If indeed we are headed for a future in the cloud, developers are the big winners. And I'm not talking about that relatively small number of developers who frequent a PaaS (platform as a service) like Azure, CloudFoundry, Force.com, or Google App Engine. I'm talking about everyday dev and test infrastructure for whatever big new app needs to be built and deployed across hundreds or thousands of servers in private or public clouds.
Traditionally, developers have had a fraught relationship with operations. Sure, programmers do much of the coding on their own machines, but when it's time to get serious about an enterprise-grade application, someone has to stand up the testing environment to ensure availability, reliability, and scalability of the application, not to mention security. Operations people, who have other stuff on their plates, tend to be tasked with the job -- and sometimes they don't quite nail down the specific requirements needed for a real-world test.
[ InfoWorld's Matt Prigge asks, Moving data to the cloud? Read this first. | Get the no-nonsense explanations and advice you need to take real advantage of cloud computing in InfoWorld editors' 21-page Cloud Computing Deep Dive PDF special report. ]
That can lead to applications that are not properly tested before they're deployed. Yes, developers can be sloppy -- or sometimes too demanding -- in specifying their requirements, so I'm not saying that it's all ops' fault. But the point is: There has to be a better way than laborious manual deployment and configuration of such environments.
In fact, the most practical use of cloud computing today is to provide developers with the self-service tools they need to provision their own dev and test environments, either in a private cloud, a generic IaaS (infrastructure as a service) cloud such as Amazon Web Services, or in a PaaS cloud. On the private cloud side, HP and IBM even have appliance-like blade servers configured for precisely this purpose. Typically, you get a preinstalled app server, workflow tools, resource monitoring, and other stuff you need to get work under way.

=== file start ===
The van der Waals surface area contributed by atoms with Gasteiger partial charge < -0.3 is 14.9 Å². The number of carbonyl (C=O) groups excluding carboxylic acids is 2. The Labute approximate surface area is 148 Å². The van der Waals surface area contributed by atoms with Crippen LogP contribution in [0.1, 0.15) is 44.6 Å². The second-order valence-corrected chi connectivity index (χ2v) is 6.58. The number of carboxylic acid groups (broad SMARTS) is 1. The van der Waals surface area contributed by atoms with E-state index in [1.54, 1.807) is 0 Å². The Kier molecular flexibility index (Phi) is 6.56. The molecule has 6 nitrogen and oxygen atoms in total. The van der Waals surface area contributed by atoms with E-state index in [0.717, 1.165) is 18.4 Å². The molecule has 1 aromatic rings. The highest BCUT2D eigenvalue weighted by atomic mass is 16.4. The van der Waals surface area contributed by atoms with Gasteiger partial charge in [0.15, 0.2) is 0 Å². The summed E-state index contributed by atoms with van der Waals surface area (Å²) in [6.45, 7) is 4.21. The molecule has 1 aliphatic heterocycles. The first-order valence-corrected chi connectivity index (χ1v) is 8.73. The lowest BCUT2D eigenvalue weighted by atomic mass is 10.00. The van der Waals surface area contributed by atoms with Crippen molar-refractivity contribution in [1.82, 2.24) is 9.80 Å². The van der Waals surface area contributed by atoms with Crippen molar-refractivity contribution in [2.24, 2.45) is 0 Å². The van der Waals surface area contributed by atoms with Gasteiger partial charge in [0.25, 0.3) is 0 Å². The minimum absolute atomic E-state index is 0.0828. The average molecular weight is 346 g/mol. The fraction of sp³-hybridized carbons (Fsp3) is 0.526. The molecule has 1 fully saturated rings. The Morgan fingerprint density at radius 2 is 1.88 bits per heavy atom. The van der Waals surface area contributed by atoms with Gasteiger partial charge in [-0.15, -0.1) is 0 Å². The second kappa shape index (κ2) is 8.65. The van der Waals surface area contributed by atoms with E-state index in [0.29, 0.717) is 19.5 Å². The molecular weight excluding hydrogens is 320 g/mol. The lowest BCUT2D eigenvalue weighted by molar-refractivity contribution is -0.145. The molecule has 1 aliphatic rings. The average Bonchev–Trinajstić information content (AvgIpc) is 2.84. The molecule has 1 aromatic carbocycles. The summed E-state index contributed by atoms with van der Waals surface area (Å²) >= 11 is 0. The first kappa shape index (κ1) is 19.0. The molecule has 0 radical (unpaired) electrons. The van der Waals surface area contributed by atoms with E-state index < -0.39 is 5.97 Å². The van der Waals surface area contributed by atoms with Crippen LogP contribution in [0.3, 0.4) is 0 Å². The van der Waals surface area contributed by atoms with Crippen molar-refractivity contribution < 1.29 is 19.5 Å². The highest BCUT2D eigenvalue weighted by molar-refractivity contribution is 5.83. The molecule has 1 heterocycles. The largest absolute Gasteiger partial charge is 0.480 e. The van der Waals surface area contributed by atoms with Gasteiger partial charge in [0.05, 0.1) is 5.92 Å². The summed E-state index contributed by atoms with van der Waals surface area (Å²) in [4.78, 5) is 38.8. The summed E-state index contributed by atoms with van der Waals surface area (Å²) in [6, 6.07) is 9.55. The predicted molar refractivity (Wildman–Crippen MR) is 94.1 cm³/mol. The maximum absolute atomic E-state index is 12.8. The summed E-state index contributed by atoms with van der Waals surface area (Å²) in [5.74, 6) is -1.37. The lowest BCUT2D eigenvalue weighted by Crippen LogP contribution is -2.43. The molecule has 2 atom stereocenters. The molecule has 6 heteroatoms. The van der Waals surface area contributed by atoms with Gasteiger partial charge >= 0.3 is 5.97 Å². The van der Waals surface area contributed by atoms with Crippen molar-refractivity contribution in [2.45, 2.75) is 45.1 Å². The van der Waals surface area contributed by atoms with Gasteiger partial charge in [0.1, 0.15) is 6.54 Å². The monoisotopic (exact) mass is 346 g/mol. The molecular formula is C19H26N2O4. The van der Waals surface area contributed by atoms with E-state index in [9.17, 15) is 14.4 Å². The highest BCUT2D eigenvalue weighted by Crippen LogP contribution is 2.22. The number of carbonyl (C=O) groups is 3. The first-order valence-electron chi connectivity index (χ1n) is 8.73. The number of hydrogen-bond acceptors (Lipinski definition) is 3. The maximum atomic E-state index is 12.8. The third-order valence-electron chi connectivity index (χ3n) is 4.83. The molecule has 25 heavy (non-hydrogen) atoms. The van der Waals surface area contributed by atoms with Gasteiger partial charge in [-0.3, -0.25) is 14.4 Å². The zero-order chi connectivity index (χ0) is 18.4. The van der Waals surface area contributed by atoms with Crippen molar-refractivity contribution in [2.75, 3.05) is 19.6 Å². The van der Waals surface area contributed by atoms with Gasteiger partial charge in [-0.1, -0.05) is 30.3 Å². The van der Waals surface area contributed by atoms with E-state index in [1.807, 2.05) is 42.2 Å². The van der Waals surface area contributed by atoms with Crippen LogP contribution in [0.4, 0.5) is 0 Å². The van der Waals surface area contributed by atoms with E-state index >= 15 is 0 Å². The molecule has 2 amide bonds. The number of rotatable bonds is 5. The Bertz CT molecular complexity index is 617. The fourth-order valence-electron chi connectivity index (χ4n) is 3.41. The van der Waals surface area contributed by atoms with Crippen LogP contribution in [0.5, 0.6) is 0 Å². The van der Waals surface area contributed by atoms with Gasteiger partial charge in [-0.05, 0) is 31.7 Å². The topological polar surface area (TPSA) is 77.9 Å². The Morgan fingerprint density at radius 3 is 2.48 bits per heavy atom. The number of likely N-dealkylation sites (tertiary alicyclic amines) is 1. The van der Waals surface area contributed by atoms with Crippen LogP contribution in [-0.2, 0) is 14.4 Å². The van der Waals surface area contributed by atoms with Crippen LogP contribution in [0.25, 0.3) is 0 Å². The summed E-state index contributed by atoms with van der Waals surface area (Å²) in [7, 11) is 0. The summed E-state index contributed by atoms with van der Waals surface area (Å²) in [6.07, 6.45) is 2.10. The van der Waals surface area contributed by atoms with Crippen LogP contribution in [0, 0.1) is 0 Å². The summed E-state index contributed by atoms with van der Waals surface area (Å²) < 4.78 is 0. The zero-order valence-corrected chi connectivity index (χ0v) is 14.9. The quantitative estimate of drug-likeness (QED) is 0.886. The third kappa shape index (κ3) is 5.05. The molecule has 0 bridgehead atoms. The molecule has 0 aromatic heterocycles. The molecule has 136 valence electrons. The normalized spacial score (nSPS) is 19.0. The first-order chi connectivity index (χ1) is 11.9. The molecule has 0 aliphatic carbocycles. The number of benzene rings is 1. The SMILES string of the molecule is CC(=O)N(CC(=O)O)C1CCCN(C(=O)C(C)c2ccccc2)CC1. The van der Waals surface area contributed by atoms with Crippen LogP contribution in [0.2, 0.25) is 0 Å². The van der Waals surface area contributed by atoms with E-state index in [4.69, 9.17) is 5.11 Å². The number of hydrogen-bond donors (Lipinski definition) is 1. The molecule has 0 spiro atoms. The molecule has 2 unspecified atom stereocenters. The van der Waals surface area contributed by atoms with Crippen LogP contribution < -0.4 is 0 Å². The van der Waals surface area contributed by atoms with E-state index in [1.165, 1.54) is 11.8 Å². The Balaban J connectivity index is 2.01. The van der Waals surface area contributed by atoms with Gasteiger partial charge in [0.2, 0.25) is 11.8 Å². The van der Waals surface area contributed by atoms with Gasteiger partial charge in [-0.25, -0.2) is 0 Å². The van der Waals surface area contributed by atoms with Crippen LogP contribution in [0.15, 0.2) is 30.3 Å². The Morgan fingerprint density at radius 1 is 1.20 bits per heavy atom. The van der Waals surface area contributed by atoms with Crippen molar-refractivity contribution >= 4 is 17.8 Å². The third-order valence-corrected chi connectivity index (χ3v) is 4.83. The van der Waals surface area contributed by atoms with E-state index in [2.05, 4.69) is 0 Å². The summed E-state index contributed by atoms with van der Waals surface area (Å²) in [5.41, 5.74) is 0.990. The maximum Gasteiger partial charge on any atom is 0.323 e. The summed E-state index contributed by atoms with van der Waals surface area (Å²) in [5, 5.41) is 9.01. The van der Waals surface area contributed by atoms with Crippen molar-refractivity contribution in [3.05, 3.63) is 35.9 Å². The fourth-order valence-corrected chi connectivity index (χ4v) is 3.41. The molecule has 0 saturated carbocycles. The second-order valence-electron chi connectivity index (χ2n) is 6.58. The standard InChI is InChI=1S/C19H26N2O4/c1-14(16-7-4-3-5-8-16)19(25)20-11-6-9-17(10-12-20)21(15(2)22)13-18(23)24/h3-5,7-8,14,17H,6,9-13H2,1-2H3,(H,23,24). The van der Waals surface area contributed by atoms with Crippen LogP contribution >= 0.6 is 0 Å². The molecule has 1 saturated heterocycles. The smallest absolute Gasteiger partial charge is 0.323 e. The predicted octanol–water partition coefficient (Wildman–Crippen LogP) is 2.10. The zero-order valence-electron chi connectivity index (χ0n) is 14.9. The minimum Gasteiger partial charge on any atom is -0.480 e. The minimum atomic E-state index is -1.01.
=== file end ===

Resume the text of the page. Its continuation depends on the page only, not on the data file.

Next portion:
But the advantages of the cloud run deeper than a turnkey dev and test environment. These days, development teams are often dispersed around the globe, and Web-based social media tools such as wikis provide a great way for developers to hash out issues, provide status reports, and otherwise keep the communication flowing. If there's a native cloud application, it's collaboration. You also want to put your source repository, build automation, and bug tracking in the cloud where everyone can access it.
Of course, many dev shops have moved to Web collaboration whether or not they work in a cloud environment. But think for a minute how well the bursty nature of the cloud fits the testing cycle. If you convince ops to scale up for regression testing or full-scale load testing, it's going to cost you a bundle. With the cloud -- particularly public cloud services -- you just fire up the VMs as needed and spin them down when you're done, pay-as-you-go style.
Cloud-based application development also fits nicely with agile development. When you bite off work in smaller chunks, with more iterations, you don't want to be slowed down by manual provisioning. You want to spin it up, test, deploy, and move on.
One consequence of cloud-based application development will almost certainly be a multiplicity of projects and applications spread across various public and private platforms. This presents a management challenge. Monitoring, integrating, and reporting across this diversity requires a new class of cloud app dev management tool that is only beginning to emerge. Solutions here range from VMWare's Hyperic, which provides agent-based application monitoring in virtual environments, to Nimsoft (acquired last year by CA), which provides both management and service desk capabilities, to zAgile, which provides a unified view of an application across its full development and deployment lifecycle.
Ultimately, the benefit for developers who learn how to leverage the cloud isn't just greater efficiency -- it's creating the apps that do a better job of meeting the needs of business stakeholders and deploying them with the same agility that is applied toward their development. With the time saved getting various environments provisioned properly, developers spend more time interacting with the business side -- and raise their profile in the organization.
Many people in IT complain, or at least worry privately, that the cloud threatens their livelihood. Developers enjoy the potential to make themselves more vital than ever.
This article, "What the cloud really means for developers," originally appeared at InfoWorld.com. Read more of Eric Knorr's Modernizing IT blog, and for the latest business technology news, follow InfoWorld on Twitter.